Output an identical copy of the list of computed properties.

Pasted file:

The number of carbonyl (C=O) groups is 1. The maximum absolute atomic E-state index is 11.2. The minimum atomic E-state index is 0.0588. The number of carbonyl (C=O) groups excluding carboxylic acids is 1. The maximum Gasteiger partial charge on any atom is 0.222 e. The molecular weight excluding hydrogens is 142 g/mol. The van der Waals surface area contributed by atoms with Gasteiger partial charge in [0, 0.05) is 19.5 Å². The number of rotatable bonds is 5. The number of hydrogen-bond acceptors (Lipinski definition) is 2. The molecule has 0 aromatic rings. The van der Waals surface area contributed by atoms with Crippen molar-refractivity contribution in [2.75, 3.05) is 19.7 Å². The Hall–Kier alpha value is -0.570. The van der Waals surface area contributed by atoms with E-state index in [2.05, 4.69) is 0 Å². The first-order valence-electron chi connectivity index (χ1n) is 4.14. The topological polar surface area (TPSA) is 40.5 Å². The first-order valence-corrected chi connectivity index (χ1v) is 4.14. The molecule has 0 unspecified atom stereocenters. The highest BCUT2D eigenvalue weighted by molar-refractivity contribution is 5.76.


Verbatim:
The number of carbonyl (C=O) groups is 1. The maximum absolute atomic E-state index is 11.2. The minimum atomic E-state index is 0.0588. The number of carbonyl (C=O) groups excluding carboxylic acids is 1. The maximum Gasteiger partial charge on any atom is 0.222 e. The molecular weight excluding hydrogens is 142 g/mol. The van der Waals surface area contributed by atoms with Gasteiger partial charge in [0, 0.05) is 19.5 Å². The number of rotatable bonds is 5. The number of hydrogen-bond acceptors (Lipinski definition) is 2. The molecule has 0 aromatic rings. The van der Waals surface area contributed by atoms with Crippen molar-refractivity contribution in [2.75, 3.05) is 19.7 Å². The Hall–Kier alpha value is -0.570. The van der Waals surface area contributed by atoms with E-state index in [2.05, 4.69) is 0 Å². The first-order valence-electron chi connectivity index (χ1n) is 4.14. The topological polar surface area (TPSA) is 40.5 Å². The first-order valence-corrected chi connectivity index (χ1v) is 4.14. The molecule has 0 unspecified atom stereocenters. The highest BCUT2D eigenvalue weighted by molar-refractivity contribution is 5.76.